He says, so why can't people learn “turn around, don't drown?” They somehow think that they can just zip through that little piece of water and it won't happen to them. And the sad statistic that still haunts me is how many flood victims are under the age of 10. That means their parents drove them into that water and the parents got out and the kid did not.
What do you think are some of the more odd facts or stories that people will come across in your book?
Oh the field guide is full of some of the oddest tidbits you can imagine. Because I tried to...there's so many good field guides out there going into great detail about birds and mammals, snakes. And I thought, I'm going to find the odd tidbits that will absolutely stop a party conversation, and people will look at you and go, “Tell us more about that.” So my favorite one is that armadillos can float. They have this amazing ability to inhale air in such a way that they float so they can get away from predators that way.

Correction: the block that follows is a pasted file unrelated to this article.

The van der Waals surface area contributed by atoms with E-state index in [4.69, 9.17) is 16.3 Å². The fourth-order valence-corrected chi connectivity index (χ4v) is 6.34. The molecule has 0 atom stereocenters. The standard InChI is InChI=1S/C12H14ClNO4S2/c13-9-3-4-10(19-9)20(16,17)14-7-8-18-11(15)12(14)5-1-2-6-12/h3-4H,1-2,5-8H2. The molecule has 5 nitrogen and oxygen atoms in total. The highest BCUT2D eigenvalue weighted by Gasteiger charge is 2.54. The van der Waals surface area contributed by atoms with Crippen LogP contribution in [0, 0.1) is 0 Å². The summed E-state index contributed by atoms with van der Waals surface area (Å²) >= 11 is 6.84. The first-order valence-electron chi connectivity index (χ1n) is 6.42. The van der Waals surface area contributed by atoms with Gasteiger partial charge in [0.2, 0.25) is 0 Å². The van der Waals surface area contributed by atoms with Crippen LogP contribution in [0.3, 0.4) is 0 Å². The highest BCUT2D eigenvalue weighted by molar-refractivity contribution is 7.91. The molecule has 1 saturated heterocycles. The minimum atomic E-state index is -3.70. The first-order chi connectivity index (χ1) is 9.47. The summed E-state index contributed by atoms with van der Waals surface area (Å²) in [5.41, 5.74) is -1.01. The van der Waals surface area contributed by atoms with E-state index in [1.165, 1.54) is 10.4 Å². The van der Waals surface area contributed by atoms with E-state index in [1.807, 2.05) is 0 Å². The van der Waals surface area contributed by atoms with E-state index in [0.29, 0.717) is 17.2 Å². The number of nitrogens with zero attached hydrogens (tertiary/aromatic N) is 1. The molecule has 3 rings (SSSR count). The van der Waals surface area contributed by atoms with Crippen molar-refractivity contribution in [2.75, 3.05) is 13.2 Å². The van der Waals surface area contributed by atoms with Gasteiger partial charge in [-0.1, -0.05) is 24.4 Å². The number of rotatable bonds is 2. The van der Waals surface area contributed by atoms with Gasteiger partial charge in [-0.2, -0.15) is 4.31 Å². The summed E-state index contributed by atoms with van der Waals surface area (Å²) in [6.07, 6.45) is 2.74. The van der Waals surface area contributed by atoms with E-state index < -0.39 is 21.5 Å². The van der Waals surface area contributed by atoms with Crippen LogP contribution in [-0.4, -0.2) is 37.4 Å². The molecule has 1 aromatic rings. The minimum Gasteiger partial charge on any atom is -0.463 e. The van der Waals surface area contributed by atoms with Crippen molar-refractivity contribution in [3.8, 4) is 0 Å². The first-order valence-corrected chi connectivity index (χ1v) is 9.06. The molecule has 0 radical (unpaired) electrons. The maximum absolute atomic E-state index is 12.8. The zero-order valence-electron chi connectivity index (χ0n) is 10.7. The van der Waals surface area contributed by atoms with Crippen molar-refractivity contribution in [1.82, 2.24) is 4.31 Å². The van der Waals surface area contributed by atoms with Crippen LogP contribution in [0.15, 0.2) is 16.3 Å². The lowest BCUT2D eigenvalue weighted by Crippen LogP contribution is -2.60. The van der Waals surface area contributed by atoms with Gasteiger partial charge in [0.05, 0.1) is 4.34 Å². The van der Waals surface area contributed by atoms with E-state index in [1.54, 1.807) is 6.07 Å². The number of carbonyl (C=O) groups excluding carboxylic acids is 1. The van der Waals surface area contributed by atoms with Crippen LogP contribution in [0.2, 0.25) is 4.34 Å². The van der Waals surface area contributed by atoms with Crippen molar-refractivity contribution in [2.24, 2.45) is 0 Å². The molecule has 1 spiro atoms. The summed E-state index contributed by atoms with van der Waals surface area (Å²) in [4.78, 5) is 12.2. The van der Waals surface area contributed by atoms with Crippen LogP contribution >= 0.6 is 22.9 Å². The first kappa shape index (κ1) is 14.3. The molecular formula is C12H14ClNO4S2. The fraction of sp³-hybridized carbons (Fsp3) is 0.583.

That's actually how they got over here from across Rio Grande from Mexico. But also they can inhale air in another kind of way and they sink to the bottom and they can walk on the bottom of the creek or the river for several minutes to also escape from predators.
The distance between an alligator's eyes and inches equals how long it is in feet. And that alligators, when they're trying to get a mate, the males do this astounding underwater rumbling that will send out currents. Like for many yards, and it is a very frightening thing to hear, and I can only imagine that all of the critters, the turtles and the fish, and everybody else must hear that and get away as fast as they can.
American alligators, like this one seen at Anuahuac National Wildlife Refuge near Galveston, can be found in North Texas. Photo by Michael Smith.
So there can still be found some alligators in the North Texas area?
We have quite a few gators. Alligators have been in North Texas and we're about as far north as they go. They have been in Fort Worth because the West fork of the Trinity River, kind of makes wetlands naturally over there.